How to "Lose" Diabetes

Image of Pants with Measuring Tape

You can lower your weight and your glucose levels, too. A doctor from Clara Maass Medical Center in Belleville, NJ explains.

If you’ve been diagnosed with Type 2 diabetes, it’s time to scale down.

Naveen Ballem, MD
Naveen Ballem, MD

“You don’t have to lose all your excess weight,” says Naveen Ballem, MD, Director of Bariatric Surgery at Clara Maass Medical Center (CMMC). “Even 10 to 20 percent will help improve Type 2 diabetes.”

At first, the disease doesn’t show symptoms, leaving few clues until organ and other damage is advanced. More than one in 10 Americans—34.2 million—have been diagnosed with the obesity-linked disease. “Diabetes affects every organ in your body—eyes, kidneys, heart—and all the small blood vessels that supply those organs,” Dr. Ballem says.

How to Protect Yourself

“No single thing fixes diabetes,” Dr. Ballem says. “Many things help.”

Stop impulsive between-meal handfuls of chips, cookies and candy, he recommends, and trim your intake of rice, pasta, bread and sugary sodas. “Limiting those alone will help your blood sugars stay more stable,” Dr. Ballem says.

Exercise is key to health. “Strength and cardiovascular exercise burn calories and improve oxygenation of your heart and lungs,” he says. “Working out also builds muscle mass, which increases your metabolism and releases feel-good, energy-boosting endorphins.”

When You Need More

People who have not been able to lose weight, or keep it off, through exercise and diet may consider weight loss (bariatric) surgery. Most insurance companies and Medicare cover bariatric surgery for those with a body mass index (BMI)—a measure of height to- weight ratio—of 35 or more if they have Type 2 diabetes.

There are several common types of weight loss surgery. The most common is the sleeve gastrectomy, which removes approximately 70 percent of the stomach. It limits eating in two ways: Because the stomach is smaller (about the size of a banana), you feel full faster. The procedure also alters hunger hormones by curbing appetite-boosting ghrelin, a hormone released by the stomach, and raising appetite-satiating leptin, a hormone made by fat cells.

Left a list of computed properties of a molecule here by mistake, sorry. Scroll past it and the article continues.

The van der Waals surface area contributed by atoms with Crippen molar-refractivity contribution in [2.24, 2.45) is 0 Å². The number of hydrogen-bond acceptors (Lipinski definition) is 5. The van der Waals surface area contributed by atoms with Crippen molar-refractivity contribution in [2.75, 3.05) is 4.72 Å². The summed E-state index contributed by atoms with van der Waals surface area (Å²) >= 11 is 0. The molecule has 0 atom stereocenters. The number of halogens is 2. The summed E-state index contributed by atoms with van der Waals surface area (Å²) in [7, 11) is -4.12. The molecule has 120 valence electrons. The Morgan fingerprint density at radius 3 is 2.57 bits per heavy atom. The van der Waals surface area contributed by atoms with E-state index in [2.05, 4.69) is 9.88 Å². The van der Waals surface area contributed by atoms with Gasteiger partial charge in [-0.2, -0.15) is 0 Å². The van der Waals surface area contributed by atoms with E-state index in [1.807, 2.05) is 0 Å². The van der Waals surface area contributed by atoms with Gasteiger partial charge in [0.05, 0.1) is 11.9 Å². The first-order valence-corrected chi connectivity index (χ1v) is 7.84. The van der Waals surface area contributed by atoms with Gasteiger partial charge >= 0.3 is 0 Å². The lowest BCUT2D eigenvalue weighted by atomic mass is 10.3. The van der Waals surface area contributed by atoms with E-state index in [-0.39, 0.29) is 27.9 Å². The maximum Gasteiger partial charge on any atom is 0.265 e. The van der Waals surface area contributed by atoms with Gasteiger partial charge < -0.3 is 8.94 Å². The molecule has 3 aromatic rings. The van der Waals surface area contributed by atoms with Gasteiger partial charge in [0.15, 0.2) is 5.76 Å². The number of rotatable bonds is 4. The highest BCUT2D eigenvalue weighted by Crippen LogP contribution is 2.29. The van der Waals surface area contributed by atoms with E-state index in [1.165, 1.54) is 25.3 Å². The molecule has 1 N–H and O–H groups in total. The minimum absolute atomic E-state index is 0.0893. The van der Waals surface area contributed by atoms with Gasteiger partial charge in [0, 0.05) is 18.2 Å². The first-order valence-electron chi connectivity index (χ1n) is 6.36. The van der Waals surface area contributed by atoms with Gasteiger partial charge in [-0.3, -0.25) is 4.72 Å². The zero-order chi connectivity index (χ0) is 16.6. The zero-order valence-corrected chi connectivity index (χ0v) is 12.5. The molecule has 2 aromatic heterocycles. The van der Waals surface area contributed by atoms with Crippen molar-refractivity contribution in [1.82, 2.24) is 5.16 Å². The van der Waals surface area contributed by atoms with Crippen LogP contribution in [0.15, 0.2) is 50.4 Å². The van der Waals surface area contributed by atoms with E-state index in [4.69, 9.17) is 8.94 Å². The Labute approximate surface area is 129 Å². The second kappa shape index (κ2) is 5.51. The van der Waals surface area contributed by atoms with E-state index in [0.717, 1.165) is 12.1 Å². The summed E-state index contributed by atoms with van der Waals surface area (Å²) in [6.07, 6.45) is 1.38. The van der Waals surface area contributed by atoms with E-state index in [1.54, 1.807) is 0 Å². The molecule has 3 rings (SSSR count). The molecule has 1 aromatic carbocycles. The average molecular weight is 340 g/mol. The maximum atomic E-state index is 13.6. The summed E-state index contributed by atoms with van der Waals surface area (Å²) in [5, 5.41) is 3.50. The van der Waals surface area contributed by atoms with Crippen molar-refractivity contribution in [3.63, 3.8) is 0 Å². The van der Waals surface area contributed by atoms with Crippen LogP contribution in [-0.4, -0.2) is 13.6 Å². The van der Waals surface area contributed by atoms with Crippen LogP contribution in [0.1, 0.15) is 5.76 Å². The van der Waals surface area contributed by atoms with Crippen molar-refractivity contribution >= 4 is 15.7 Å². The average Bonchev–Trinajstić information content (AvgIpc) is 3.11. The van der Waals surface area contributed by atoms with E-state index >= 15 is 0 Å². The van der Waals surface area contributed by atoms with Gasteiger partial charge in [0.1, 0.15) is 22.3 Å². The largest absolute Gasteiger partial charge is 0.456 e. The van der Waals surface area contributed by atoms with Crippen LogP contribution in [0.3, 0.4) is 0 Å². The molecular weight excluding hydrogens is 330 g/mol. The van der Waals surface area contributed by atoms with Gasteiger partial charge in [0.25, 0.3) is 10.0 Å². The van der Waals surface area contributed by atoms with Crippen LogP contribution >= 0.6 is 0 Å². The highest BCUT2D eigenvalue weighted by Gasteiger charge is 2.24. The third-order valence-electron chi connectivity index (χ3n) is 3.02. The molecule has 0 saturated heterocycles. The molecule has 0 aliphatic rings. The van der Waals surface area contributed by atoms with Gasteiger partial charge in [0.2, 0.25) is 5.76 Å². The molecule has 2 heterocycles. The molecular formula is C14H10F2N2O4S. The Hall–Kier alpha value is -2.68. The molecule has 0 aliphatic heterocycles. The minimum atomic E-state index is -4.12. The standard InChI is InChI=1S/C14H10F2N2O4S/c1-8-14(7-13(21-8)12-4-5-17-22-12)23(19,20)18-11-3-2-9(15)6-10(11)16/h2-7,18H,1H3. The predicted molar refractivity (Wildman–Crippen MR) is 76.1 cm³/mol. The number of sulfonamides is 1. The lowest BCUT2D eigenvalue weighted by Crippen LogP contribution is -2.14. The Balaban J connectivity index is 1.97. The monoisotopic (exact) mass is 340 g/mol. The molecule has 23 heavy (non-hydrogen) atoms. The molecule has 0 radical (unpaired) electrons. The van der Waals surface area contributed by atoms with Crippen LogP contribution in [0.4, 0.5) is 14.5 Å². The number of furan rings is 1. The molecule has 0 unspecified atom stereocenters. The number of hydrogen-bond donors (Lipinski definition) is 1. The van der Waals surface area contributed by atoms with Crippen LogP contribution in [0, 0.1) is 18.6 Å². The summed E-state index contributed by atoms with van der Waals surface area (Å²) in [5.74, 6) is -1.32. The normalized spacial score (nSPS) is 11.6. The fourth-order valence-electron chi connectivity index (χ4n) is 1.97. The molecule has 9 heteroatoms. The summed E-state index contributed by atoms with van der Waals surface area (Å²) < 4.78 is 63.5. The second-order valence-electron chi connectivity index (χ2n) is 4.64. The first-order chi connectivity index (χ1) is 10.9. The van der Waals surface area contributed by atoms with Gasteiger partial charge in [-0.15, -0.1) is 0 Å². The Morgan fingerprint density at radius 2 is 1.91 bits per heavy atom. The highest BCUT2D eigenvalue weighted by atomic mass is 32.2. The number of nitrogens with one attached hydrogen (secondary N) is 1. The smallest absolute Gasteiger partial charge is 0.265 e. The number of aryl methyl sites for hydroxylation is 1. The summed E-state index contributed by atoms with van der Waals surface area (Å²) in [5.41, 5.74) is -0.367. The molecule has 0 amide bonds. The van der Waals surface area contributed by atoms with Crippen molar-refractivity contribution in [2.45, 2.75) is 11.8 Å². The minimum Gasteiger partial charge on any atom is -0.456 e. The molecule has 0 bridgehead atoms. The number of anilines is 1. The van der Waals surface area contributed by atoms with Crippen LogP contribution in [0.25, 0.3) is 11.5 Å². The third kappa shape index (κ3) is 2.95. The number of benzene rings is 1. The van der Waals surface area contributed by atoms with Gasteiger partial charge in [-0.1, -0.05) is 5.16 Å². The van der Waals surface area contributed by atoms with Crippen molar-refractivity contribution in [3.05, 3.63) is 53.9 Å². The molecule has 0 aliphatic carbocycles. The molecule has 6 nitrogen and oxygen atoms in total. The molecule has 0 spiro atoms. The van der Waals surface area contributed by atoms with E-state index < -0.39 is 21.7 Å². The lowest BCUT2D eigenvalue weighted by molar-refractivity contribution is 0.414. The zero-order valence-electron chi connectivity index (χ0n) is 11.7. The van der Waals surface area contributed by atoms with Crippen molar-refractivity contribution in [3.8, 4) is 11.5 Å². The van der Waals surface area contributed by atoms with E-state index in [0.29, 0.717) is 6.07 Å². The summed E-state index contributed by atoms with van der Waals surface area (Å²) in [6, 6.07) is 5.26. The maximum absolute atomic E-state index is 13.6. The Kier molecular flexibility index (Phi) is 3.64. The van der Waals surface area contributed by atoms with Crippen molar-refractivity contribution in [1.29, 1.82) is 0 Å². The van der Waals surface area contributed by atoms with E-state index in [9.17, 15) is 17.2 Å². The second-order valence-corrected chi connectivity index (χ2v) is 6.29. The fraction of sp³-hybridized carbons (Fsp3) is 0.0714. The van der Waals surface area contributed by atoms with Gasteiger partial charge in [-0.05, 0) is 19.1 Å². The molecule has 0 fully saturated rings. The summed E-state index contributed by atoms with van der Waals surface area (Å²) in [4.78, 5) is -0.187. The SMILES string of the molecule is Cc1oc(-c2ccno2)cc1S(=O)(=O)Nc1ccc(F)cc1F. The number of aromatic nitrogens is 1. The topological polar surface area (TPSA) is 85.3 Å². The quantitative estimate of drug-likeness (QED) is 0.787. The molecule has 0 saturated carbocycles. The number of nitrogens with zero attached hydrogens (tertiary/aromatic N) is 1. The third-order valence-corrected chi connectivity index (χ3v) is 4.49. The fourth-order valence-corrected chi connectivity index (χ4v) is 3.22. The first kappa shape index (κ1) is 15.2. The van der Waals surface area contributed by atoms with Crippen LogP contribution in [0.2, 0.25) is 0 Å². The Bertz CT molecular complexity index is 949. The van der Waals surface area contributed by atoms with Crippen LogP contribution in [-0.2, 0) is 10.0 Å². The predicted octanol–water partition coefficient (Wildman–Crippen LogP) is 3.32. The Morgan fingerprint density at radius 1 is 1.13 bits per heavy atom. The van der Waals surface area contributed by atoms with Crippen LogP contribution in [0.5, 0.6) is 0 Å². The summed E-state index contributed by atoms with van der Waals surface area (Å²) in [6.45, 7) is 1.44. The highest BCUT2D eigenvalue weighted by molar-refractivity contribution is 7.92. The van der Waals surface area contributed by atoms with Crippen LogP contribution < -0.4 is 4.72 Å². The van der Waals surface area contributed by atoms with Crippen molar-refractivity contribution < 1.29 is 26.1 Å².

“After the surgery, you crave less and eat less, which helps you lose and maintain weight loss,” Dr. Ballem says. People lose 65 to 70 percent of excess weight, resulting in the resolution of Type 2 diabetes in 90 percent of patients, he says.

To keep the weight off, CMMC offers a multidisciplinary approach. Dietitians and support groups can help with portion and carbohydrate control via education, tasty and healthy recipes and tactics to harness emotional eating.

“These surgeries are tools, not magic wands,” Dr. Ballem says. “Used effectively, they tremendously improve your weight and health.”

How Diabetes Steals Your Health

The pancreas, a pear-shaped organ in the belly, performs two vital functions: pumping out enzymes that break down sugars, starches and fat, and secreting the crucial blood-sugar-controlling hormones insulin and glucagon.

Excess weight and carbohydrate intake hinder the functioning of the pancreas. Glucose floods your bloodstream, damaging the body’s organs and blood vessels. Though the effects take time to be felt, the disease can lead to kidney problems, cardiovascular issues, vision trouble and even the amputation of toes, feet and lower limbs.

Virtual Support

The bariatrics team at Clara Maass Medical Center offers virtual groups for patients and prospective patients:

To learn more about weight loss surgery at Clara Maass Medical Center, call 973-450-2393.